But what about the girl who travels?
Who does she want to date?
Does she even want to date?
Have you ever asked one?
I am a girl who travels. Whether you want to date me or not doesn't really matter to me, at least, the question is not keeping me up at night. Unless, of course, I like you and I am eyeing the idea to date you. In that case, I may wonder if you like me too, but most likely the thought that me traveling has anything to do with the matter wouldn't have occurred to me. That was until my mother asked me a few months ago if I'd stopped traveling if I met a guy I fell in love with. I really didn't understand the question, it seemed so silly to me ,and so my reply was, "Why the heck would I do that?" (Sounding even less eloquent in German.) Only later did it dawn on me, that there might actually be guys out there who, A) actually spend time thinking about the pro and cons about dating a girl who travels a lot; and B) who subsequently might not want to date one.
She's the one with the messy hair.
I was a bit baffled because I never thought in terms of such... practicality, I guess you could call it. I travel and I have blue eyes; I make great pizza and like giraffes; I love scuba diving and don't mind plane food and not one of these things does define me more than the other, at least, that's what I always thought. Would you not want to date me because you don't like giraffes and your most burning desire is not to go dive with a Mola Mola? Probably not, so why would the traveling part be any different? I have close friends in so many different countries and don't love them any less just because they are far away -- the idea of dissing someone because of proximity seems rather odd to me.
Then again, I haven't had a relationship to speak of for a while, so maybe I'm getting this all wrong.
She's tasted life and it marked her with flaws.
The truth is, though, that dating as a traveling introvert ain't easy. I don't like the concept of dating much to begin with, but now how to approach someone if you dislike crowded bars, hostels, full-moon parties and crowds in general? Or should I actually stand in a museum hoping for a handsome stranger to stroll by, stopping next to me, mesmerized by the same painting and/or me? Does the old line of, "Can you put sunscreen on my back?" still get used, and does it work besides warding off cancer? If I could manage to find someone with any of the above or other unbeknownst ways, how do I date and always leave?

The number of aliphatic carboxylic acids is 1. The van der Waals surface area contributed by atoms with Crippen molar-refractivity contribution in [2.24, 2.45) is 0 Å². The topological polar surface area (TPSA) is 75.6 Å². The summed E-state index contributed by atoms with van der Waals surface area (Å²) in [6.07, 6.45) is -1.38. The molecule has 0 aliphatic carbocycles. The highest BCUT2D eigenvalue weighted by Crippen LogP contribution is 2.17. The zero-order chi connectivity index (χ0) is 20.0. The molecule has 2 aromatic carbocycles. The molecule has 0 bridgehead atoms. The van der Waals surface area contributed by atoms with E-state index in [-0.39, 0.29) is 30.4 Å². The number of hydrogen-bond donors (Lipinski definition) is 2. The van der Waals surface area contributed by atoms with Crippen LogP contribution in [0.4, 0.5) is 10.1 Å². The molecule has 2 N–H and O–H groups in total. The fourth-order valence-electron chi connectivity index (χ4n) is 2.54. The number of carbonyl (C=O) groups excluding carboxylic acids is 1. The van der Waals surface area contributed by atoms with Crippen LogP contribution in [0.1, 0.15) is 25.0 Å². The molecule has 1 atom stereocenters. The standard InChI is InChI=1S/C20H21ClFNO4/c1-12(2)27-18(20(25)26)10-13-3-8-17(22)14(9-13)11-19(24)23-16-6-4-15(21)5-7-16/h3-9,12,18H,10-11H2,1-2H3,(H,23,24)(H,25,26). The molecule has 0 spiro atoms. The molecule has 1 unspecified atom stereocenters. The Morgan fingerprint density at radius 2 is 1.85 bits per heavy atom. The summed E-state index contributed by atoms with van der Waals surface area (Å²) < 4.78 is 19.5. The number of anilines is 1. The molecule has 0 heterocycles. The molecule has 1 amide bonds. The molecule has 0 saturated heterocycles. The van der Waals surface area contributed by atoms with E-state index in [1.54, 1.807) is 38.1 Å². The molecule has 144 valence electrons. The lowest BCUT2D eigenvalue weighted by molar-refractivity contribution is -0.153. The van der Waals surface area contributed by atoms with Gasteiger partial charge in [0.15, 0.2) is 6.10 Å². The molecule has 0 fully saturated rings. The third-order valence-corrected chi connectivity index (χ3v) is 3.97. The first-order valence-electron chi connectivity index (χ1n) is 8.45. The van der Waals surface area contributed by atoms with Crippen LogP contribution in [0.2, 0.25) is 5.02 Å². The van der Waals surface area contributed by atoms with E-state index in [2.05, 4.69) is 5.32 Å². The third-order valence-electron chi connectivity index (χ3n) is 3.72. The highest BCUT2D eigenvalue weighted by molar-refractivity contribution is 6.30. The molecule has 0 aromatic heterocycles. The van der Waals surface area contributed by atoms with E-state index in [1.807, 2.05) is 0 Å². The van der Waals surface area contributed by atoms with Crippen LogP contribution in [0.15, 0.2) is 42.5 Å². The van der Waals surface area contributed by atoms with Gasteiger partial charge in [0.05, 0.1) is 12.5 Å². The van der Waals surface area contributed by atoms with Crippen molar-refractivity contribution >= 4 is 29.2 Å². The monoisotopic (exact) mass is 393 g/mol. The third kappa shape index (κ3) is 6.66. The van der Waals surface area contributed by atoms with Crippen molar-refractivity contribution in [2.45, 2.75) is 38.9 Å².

How can I not rejoice that someone is committed enough to want me as their "plus one" for a summer wedding, when in fact I have no idea where I will be in summer? I think we can all agree, avid travelers or not, that communal wedding attendance is huge in a relationship, but so is a trip to Iceland or New York. How do you hide the fact that the idea of Bali and Mola Mola gives you more butterflies than the person you are lying in bed with, and who -- hopefully -- just gave you multiple orgasms? How can you explain to someone that they really do need to let you go in order for you to come back to them? Not once, not twice, but all the time. Maybe it really is me and not you, but that brings me back to the beginning... what about the girl who travels, who does she want to date and how will that work for her?
She follows her heart.
The other day, I read a wonderful post about a girl just like me. Who travels and who still dares to dream about finding love. Who still believes against all odds of the space-time continuum that she will find this person, and that time and space will not matter when she does. That her travels are irrelevant to a connection that can be made, that one shared moment will be enough to find it/him. Call me a fool, but I believe it too.